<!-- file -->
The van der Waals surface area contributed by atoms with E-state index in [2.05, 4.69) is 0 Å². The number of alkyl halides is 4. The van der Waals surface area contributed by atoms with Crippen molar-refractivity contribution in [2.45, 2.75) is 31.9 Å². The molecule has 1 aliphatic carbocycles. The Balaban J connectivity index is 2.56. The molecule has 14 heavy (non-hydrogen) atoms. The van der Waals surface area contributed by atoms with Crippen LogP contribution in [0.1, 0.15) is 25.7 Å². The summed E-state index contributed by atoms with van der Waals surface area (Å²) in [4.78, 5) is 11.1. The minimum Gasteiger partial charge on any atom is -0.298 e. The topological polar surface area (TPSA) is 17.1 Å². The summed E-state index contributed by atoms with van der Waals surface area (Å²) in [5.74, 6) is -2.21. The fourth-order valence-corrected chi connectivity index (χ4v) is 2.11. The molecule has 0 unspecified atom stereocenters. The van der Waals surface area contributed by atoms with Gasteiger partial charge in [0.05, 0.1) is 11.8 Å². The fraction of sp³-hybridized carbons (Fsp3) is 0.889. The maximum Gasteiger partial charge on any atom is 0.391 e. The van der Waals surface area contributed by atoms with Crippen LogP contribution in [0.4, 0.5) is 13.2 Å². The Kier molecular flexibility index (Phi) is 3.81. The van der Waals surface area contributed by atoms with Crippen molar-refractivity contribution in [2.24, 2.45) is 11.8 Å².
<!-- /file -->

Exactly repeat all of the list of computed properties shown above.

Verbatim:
The van der Waals surface area contributed by atoms with E-state index in [2.05, 4.69) is 0 Å². The number of alkyl halides is 4. The van der Waals surface area contributed by atoms with Crippen molar-refractivity contribution in [2.45, 2.75) is 31.9 Å². The molecule has 1 aliphatic carbocycles. The Balaban J connectivity index is 2.56. The molecule has 14 heavy (non-hydrogen) atoms. The van der Waals surface area contributed by atoms with Crippen LogP contribution in [0.1, 0.15) is 25.7 Å². The summed E-state index contributed by atoms with van der Waals surface area (Å²) in [4.78, 5) is 11.1. The minimum Gasteiger partial charge on any atom is -0.298 e. The topological polar surface area (TPSA) is 17.1 Å². The summed E-state index contributed by atoms with van der Waals surface area (Å²) in [5.74, 6) is -2.21. The fourth-order valence-corrected chi connectivity index (χ4v) is 2.11. The molecule has 0 unspecified atom stereocenters. The van der Waals surface area contributed by atoms with Gasteiger partial charge in [0.05, 0.1) is 11.8 Å². The fraction of sp³-hybridized carbons (Fsp3) is 0.889. The maximum Gasteiger partial charge on any atom is 0.391 e. The van der Waals surface area contributed by atoms with Crippen LogP contribution in [0.4, 0.5) is 13.2 Å². The Kier molecular flexibility index (Phi) is 3.81. The van der Waals surface area contributed by atoms with Crippen molar-refractivity contribution in [2.24, 2.45) is 11.8 Å².